They've already been brought up and challenged in various ways, but I don't think the missing persons statistics given in the source article have
been adequately verified.
From the source article:
In the U.S. alone there are reports of over 10,000,000 people going missing per year. Out of this figure 500,000 are never found. Some of these people
are victims of crimes but some are just gone.
Skeptic that I am, whenever I see claims like these, I seek corroboration to make sure they're not bogus.
After all, it's wise not to believe everything you read on the Internet, you know.
Sure enough, I have been unable to find any credible source (or any
other source, credible or not, for that matter) which claims anywhere near
I started with a google search
and went from there.
So far the most authoritative source I've seen is this:
From NCIC Missing Person and Unidentified Person Statistics for 2006:
The National Crime Information Center's (NCIC's) Missing Person File was implemented in 1975. Records in the Missing Person File are retained
indefinitely, until the individual is located, or the record is canceled by the entering agency.
As of December 31, 2006, there were 110,484 active missing person records in the NCIC. Juveniles under the age of 18 account for 58,763 (53.18 %) of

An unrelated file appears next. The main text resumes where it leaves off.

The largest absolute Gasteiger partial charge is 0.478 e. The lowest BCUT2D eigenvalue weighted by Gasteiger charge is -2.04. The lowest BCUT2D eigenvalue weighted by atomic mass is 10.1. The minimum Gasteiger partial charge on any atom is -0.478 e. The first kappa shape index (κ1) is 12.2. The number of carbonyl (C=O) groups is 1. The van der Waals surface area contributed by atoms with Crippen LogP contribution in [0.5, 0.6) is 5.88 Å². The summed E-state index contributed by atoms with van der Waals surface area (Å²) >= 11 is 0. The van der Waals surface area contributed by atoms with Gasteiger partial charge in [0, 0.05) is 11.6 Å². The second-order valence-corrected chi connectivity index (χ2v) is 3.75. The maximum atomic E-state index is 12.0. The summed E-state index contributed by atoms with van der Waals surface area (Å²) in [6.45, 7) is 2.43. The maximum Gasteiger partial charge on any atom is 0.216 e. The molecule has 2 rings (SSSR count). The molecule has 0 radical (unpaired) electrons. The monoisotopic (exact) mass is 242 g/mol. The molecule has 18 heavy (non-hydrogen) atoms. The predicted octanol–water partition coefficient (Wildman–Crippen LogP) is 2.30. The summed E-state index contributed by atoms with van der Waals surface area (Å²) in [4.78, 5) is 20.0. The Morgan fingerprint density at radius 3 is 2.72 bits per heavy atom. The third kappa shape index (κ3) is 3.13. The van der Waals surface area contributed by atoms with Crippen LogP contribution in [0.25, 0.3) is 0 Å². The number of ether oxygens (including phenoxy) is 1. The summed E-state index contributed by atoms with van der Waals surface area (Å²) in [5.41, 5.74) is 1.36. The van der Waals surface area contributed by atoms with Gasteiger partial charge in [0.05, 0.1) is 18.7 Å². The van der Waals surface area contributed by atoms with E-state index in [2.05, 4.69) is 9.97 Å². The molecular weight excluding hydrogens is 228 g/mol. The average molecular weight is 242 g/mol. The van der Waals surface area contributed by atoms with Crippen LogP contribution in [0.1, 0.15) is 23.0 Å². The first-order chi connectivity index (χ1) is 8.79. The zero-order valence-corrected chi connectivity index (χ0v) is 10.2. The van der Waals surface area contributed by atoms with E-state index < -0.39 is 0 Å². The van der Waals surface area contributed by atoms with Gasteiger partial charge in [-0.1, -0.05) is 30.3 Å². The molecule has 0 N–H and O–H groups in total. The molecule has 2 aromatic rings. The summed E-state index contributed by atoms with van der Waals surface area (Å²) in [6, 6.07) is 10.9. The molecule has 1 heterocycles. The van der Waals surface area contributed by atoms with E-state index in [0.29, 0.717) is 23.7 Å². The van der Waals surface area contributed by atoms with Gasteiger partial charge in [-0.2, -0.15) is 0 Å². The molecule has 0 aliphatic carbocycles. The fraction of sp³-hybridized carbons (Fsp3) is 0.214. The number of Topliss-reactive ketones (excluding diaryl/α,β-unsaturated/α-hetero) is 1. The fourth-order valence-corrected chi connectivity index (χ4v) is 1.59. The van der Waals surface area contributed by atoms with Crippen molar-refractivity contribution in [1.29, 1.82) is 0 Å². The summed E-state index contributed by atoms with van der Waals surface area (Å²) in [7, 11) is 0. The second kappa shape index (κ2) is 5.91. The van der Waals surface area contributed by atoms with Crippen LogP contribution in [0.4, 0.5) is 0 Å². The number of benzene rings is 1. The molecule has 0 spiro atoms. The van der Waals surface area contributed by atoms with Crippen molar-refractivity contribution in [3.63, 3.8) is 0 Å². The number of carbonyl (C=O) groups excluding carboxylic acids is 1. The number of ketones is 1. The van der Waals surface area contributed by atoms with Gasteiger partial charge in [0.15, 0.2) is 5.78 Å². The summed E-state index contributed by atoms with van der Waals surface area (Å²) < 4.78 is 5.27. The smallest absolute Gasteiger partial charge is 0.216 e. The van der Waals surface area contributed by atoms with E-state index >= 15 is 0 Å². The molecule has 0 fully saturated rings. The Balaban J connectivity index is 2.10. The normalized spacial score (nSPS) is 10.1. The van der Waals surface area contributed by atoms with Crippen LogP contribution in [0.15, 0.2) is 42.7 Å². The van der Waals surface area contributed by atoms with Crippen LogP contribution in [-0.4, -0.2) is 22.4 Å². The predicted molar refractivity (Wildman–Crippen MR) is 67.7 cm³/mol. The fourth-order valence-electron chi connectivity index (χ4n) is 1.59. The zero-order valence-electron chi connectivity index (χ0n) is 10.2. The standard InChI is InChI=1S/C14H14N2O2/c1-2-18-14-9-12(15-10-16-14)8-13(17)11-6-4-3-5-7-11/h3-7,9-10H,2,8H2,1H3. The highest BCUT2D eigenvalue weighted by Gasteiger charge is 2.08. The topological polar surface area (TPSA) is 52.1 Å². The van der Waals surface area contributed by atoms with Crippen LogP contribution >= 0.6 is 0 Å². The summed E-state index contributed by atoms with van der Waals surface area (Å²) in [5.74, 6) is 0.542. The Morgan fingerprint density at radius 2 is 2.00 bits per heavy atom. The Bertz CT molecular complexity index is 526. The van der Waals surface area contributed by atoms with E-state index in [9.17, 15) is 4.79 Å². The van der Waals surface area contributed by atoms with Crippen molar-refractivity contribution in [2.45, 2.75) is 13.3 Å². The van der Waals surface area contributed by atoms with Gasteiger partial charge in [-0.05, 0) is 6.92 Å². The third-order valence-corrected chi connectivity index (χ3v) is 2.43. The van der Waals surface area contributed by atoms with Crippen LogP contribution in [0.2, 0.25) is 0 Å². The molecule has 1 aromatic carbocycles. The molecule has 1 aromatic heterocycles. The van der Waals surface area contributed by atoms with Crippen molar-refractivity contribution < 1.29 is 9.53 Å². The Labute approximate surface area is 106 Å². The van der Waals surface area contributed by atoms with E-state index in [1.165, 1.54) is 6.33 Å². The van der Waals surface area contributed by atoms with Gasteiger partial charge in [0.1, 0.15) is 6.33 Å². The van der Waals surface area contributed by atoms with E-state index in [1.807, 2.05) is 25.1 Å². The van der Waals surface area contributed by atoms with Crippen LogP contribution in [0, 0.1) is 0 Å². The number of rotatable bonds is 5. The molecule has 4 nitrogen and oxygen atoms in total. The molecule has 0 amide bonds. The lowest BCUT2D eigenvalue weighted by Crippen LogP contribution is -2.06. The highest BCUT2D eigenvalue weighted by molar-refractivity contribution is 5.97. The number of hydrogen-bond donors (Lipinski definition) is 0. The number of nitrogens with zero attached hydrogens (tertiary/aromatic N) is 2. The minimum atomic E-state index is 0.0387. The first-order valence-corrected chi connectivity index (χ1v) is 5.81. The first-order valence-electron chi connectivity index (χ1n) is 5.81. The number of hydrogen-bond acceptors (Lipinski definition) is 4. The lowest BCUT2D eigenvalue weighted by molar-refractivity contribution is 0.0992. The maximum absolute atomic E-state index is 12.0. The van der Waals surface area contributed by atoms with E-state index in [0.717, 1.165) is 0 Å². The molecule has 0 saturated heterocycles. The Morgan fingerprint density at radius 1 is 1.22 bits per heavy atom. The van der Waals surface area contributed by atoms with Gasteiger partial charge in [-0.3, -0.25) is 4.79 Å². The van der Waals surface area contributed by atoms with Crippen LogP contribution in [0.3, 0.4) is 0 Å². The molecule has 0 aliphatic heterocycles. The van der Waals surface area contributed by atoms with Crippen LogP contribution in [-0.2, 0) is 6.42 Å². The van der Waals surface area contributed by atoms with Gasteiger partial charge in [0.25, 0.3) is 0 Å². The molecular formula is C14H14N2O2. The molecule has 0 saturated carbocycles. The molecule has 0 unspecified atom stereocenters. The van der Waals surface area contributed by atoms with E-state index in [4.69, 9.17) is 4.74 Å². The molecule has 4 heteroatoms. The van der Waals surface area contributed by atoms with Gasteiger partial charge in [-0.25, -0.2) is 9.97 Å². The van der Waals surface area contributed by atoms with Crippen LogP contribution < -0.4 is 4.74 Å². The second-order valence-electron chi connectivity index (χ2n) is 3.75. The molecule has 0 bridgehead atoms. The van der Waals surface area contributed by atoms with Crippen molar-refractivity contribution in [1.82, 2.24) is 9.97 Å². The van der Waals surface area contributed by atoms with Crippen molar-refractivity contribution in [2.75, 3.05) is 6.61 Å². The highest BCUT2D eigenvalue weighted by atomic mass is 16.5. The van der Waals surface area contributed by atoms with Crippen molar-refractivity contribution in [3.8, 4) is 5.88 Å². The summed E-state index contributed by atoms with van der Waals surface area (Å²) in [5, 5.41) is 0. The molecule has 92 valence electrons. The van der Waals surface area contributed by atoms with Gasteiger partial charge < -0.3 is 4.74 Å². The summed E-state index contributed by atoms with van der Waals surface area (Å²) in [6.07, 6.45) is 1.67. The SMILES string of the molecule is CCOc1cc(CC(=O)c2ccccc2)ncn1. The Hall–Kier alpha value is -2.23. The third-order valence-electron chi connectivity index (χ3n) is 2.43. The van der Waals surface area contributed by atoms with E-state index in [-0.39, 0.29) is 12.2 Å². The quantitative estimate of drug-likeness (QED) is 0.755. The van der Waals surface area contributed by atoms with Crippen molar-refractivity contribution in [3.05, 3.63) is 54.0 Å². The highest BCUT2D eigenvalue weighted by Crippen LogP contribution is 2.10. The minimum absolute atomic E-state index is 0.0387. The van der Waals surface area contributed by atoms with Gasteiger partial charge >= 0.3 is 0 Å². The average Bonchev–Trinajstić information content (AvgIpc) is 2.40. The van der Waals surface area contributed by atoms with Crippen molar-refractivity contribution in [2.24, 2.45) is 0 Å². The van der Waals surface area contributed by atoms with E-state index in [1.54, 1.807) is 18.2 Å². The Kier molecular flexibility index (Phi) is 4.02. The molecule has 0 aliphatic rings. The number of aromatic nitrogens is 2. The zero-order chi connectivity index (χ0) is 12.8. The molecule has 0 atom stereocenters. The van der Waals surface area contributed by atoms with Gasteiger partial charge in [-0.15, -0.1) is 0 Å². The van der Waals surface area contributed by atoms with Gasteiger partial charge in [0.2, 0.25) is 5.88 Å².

the records and 12,657 (11.46 %) were for juveniles between the ages of 18 and 20.
Now granted not every disappearance will necessarily make it into the NCIC's database, but the Missing Person File is the place where missing persons
reports from law enforcement agencies all over the U.S. have been collected for over thirty years.
And according to them, the total number of active missing persons files they had on 12/31/2006 was 110,484. That cumulative total from thirty-one
falls far, far short of 500,000 permanent disappearances per year.
Additionally, the NCIC added 836,131 records in 2006 -- not even
close to 10,000,000 -- and 851,940 were cleared that same year.
Again, I can accept that not every case makes it into the NCIC database, but if law enforcement is involved, it's supposed
In light of the vast discrepancies between the claims made in the source article versus any other source I could find, I suspect they are false.
Of course I could be wrong, so I invite anyone who can to validate the figures given in the source article.
All that said, even the official statistics -- though far less spectacular -- are nothing to sneeze at. If we believe them, over a hundred thousand
people have gone missing without explanation in the past three decades.
Every one of them is someone's child, friend, spouse or relative, and I'm sure they would like to know what happened more than anyone else.
[edit on 4/6/2008 by Majic]